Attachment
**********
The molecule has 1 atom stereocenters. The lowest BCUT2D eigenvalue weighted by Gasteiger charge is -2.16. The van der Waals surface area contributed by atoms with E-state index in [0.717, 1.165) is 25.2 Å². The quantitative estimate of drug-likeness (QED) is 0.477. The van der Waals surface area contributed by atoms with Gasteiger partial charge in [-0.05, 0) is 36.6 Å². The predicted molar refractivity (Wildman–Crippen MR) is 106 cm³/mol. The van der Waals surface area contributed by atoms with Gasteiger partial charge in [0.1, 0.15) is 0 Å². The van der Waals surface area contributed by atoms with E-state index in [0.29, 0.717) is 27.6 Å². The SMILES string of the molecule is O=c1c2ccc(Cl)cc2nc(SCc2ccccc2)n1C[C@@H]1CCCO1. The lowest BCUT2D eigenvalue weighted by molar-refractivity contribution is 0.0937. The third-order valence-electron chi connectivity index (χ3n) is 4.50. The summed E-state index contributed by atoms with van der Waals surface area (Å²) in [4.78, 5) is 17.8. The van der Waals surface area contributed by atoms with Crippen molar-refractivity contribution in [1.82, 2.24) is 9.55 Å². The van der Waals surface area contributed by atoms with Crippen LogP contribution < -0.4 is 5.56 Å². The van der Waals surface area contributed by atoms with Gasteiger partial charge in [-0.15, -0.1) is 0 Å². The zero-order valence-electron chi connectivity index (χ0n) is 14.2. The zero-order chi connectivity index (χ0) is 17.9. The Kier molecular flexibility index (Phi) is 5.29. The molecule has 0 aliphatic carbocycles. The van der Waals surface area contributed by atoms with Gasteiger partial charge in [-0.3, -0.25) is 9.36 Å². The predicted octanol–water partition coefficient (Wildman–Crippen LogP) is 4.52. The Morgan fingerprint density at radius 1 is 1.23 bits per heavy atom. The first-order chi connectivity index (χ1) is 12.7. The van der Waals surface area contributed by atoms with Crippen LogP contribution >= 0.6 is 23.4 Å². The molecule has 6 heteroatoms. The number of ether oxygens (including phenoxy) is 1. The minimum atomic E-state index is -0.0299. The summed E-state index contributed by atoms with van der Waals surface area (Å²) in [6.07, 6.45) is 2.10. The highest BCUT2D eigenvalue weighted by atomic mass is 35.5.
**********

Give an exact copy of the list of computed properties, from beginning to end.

The molecule has 1 atom stereocenters. The lowest BCUT2D eigenvalue weighted by Gasteiger charge is -2.16. The van der Waals surface area contributed by atoms with E-state index in [0.717, 1.165) is 25.2 Å². The quantitative estimate of drug-likeness (QED) is 0.477. The van der Waals surface area contributed by atoms with Gasteiger partial charge in [-0.05, 0) is 36.6 Å². The predicted molar refractivity (Wildman–Crippen MR) is 106 cm³/mol. The van der Waals surface area contributed by atoms with Gasteiger partial charge in [0.1, 0.15) is 0 Å². The van der Waals surface area contributed by atoms with E-state index in [0.29, 0.717) is 27.6 Å². The SMILES string of the molecule is O=c1c2ccc(Cl)cc2nc(SCc2ccccc2)n1C[C@@H]1CCCO1. The lowest BCUT2D eigenvalue weighted by molar-refractivity contribution is 0.0937. The third-order valence-electron chi connectivity index (χ3n) is 4.50. The summed E-state index contributed by atoms with van der Waals surface area (Å²) in [4.78, 5) is 17.8. The van der Waals surface area contributed by atoms with Crippen molar-refractivity contribution in [1.82, 2.24) is 9.55 Å². The van der Waals surface area contributed by atoms with Crippen LogP contribution < -0.4 is 5.56 Å². The van der Waals surface area contributed by atoms with Gasteiger partial charge in [-0.15, -0.1) is 0 Å². The zero-order valence-electron chi connectivity index (χ0n) is 14.2. The zero-order chi connectivity index (χ0) is 17.9. The Kier molecular flexibility index (Phi) is 5.29. The molecule has 0 aliphatic carbocycles. The van der Waals surface area contributed by atoms with Gasteiger partial charge in [-0.3, -0.25) is 9.36 Å². The predicted octanol–water partition coefficient (Wildman–Crippen LogP) is 4.52. The Morgan fingerprint density at radius 1 is 1.23 bits per heavy atom. The first-order chi connectivity index (χ1) is 12.7. The van der Waals surface area contributed by atoms with Crippen LogP contribution >= 0.6 is 23.4 Å². The molecule has 6 heteroatoms. The number of ether oxygens (including phenoxy) is 1. The minimum atomic E-state index is -0.0299. The summed E-state index contributed by atoms with van der Waals surface area (Å²) in [6.07, 6.45) is 2.10. The highest BCUT2D eigenvalue weighted by atomic mass is 35.5.